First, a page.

Goodwin v. State

Decision Date27 June 1996
Docket NumberNo. A96A0822,A96A0822
Citation222 Ga.App. 285,474 S.E.2d 84
PartiesGOODWIN v. The STATE.
CourtGeorgia Court of Appeals

Guy J. Notte, Decatur, for appellant.

Keith C. Martin, Sol., Elizabeth A. Baker, Asst. Sol., for appellee.

BIRDSONG, Presiding Judge.

Gregory D. Goodwin was convicted of driving under the influence and possessing an open container of an alcoholic beverage while operating a vehicle. He now appeals this judgment, enumerating three errors. Held:

1. In his first enumeration of error, appellant contends the court erred in denying the motion to suppress the stop of his vehicle. This enumeration is without merit.

Officer David Hardwick, a Clayton County police officer, was employed by the Home Lodge hotel as a part-time security guard on the night of appellant's arrest. The Home Lodge, at that time, unwillingly hosted a significant amount of drug traffic and prostitution. Officer Hardwick was instructed by the Home Lodge management to stop every vehicle that entered the premises and inquire whether its occupants were guests of the hotel. Upon stopping appellant's car, Officer Hardwick noticed an odor of alcohol on appellant's breath and person. As Officer Hardwick was off duty, he contacted the Forest Park police department. The arresting officer was then dispatched to the scene.

Under Georgia law, Home Lodge has an obligation as an innkeeper to keep its premises safe for guests. OCGA § 51-3-1; Davis v. Garden Svcs., 155 Ga.App. 34, 270 S.E.2d 228. This is particularly true here, as Home Lodge was aware of the drug traffic and prostitution problems on its property. Matt v. Days Inns of America, 212 Ga.App. 792, 443 S.E.2d 290, aff'd Days Inns of America v. Matt, 265 Ga. 235, 454 S.E.2d 507.

In accordance with this duty, Home Lodge's management directed Officer Hardwick to stop all cars entering the premises. The trial court correctly found that at the time Officer Hardwick stopped appellant he was not acting as a sworn police officer, but rather was "acting in his capacity as a hotel security officer and not attempting to search for incriminating evidence." Berger v. State, 150 Ga.App. 166, 168, 257 S.E.2d 8. Appellant incorrectly characterizes this as a defective "Terry" stop. Officer Hardwick was off duty, on private property, and stopped appellant's car not because there were specific, articulable facts sufficient to give rise to a reasonable suspicion of criminal conduct, but solely because of his employer Home Lodge's legitimate instructions. See Terry v. Ohio, 392 U.S. 1, 27, 88 S.Ct. 1868, 1883, 20 L.Ed.2d 889. Accordingly, both the stop and the information derived therefrom were properly admitted into evidence.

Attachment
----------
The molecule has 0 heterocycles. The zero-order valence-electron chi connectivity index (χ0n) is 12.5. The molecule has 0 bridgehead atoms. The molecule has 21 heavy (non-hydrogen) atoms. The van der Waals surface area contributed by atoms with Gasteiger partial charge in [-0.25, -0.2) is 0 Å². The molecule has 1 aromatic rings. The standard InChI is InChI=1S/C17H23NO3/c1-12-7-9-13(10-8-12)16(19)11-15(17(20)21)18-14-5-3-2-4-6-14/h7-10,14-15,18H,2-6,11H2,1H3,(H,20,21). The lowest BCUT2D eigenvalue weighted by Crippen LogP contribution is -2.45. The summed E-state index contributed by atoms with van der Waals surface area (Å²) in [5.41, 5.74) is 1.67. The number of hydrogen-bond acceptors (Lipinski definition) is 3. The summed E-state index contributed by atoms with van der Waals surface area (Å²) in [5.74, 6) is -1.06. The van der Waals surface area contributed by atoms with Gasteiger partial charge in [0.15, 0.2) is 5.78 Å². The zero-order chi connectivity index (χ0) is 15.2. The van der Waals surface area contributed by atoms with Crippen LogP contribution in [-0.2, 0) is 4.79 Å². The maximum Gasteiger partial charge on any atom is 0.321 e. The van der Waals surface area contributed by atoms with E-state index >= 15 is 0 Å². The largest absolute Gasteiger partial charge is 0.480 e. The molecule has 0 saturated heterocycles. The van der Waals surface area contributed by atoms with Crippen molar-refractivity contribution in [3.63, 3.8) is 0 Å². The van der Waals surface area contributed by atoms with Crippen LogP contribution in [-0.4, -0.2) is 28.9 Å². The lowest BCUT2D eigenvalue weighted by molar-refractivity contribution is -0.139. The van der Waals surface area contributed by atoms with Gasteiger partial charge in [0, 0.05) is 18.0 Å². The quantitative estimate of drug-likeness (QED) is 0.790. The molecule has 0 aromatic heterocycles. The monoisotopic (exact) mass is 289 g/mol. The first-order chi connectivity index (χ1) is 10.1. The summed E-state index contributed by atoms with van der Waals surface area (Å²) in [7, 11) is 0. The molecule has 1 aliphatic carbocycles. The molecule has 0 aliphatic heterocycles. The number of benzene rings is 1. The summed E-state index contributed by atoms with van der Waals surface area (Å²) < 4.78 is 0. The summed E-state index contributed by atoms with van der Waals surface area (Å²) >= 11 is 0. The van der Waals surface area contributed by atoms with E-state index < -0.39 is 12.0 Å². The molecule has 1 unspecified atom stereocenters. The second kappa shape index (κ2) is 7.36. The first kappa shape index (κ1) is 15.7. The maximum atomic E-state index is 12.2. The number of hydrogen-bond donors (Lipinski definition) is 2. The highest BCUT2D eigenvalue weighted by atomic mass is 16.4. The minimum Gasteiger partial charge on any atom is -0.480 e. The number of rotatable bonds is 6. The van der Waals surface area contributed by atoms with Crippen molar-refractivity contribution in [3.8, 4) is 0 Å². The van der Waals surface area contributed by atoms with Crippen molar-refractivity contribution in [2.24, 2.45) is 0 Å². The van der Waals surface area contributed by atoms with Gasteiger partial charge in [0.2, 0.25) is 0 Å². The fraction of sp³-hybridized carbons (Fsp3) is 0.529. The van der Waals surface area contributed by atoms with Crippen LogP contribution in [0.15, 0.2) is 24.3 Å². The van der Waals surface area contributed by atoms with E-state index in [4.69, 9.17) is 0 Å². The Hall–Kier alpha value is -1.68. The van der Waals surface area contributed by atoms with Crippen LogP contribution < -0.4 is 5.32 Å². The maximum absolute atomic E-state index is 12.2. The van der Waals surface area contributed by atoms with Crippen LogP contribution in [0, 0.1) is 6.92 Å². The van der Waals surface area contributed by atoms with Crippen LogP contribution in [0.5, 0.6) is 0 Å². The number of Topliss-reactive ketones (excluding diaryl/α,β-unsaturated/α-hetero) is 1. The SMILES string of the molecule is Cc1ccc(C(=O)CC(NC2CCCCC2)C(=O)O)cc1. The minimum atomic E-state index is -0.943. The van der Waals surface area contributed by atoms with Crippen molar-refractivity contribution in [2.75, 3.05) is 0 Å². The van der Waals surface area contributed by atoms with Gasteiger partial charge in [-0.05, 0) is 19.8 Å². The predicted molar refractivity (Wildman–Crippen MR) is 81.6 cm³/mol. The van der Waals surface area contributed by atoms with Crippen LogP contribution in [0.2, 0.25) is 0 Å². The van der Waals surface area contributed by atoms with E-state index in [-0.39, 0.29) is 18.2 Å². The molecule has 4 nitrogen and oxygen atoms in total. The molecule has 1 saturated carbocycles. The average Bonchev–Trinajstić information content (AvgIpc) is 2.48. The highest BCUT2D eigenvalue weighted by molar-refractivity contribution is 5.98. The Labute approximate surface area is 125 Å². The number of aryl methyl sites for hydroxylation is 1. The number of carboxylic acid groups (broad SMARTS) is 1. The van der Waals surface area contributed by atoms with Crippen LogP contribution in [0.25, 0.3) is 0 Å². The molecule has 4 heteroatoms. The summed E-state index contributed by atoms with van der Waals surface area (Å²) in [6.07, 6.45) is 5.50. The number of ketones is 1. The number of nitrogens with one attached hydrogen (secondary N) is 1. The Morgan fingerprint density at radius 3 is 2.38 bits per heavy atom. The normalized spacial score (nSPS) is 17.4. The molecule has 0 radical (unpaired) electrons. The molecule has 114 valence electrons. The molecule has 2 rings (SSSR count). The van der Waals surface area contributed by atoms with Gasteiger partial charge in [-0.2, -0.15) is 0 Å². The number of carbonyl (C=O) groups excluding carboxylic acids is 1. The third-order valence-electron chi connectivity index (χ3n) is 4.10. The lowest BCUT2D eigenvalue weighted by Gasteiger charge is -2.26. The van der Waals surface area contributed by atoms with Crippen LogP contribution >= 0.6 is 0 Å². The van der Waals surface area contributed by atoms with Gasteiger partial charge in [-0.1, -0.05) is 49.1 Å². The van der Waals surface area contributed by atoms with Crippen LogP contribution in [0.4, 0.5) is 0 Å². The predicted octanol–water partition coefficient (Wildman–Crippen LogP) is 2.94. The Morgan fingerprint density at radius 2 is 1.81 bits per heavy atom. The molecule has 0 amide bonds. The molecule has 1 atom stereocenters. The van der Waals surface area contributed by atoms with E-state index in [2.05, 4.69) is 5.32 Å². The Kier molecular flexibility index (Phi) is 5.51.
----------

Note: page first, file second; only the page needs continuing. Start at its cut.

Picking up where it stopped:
Once appellant was stopped, Officer Hardwick noticed the smell of alcohol on appellant's breath and person. Although Hardwick was then acting in a purely private capacity, all law enforcement officers have the general duty to enforce the law and maintain the peace. Quinones v. Maier & Berkele, 192 Ga.App. 585, 385 S.E.2d 719. They carry this duty 24 hours a day, on and off duty. Carr v. State, 176 Ga.App. 113(1), 335 S.E.2d 622. That Officer Hardwick contacted the police department pursuant to this duty does not alter the admissibility of appellant's stop.

2. Appellant, in his second enumeration, argues that the trial court erred in admitting appellant's prior DUI conviction as a similar transaction. We disagree.

Before evidence of independent crimes is admissible two conditions must be satisfied. First, there must be evidence that the defendant was in fact the perpetrator of the independent crime. Second, there must be sufficient similarity or connection between the independent crime and the offense charged, that proof of the former tends to prove the latter. Everhart v. State, 209 Ga.App. 82, 432 S.E.2d 670, quoting Aaron v. State, 195 Ga.App. 339(1), 393 S.E.2d 698. There is no requirement that the other transaction must be identical in every aspect. The test of admissibility of evidence of other criminal acts by the defendant is not the number of similarities between the two incidents. Rather, such evidence may be admitted if it is substantially relevant for some purpose other than to show a probability that the defendant committed the crime on trial because he is a man of criminal character. Everhart, supra, citing Faison v. State, 199 Ga.App. 447, 448(1), 405 S.E.2d 277.

Applying Kirkland, we find that the trial court correctly admitted appellant's previous DUI into evidence. Kirkland v. State, 206 Ga.App. 27, 424 S.E.2d 638. Appellant's two DUI arrests occurred within three years of one another and each happened shortly after midnight on a Saturday. That appellant was in a different car and...

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  • Deese v. NationsBank of Georgia, N.A., A96A0643
    • United States
    • United States Court of Appeals (Georgia)
    • 28 Junio 1996
    ...... Foreseeability and proximate cause should be left to the jury. .         I am authorized to state......
  • Watts v. State, No. A03A0929.
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    ...Hass, 420 U.S. 714, 95 S.Ct. 1215, 43 L.Ed.2d 570 (1975); Smith v. State, 236 Ga. 12, 22(10), 222 S.E.2d 308 (1976); Goodwin v. State, 222 Ga.App. 285, 287(3), 474 S.E.2d 84 (1996); Shipman v. State, 221 Ga.App. 160, 161(1), 471 S.E.2d 225 (1996); Charlton v. State, 217 Ga.App. 842, 844, 45......
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    ...the goals of the relevant statutes. Brown, 36 Wash.App. at 168-69, 672 P.2d 1268 (citations omitted). See also Goodwin v. State, 222 Ga.App. 285, 474 S.E.2d 84 (1996) (all law enforcement officers have the general duty to enforce the law and maintain the peace and they carry this duty 24 ho......
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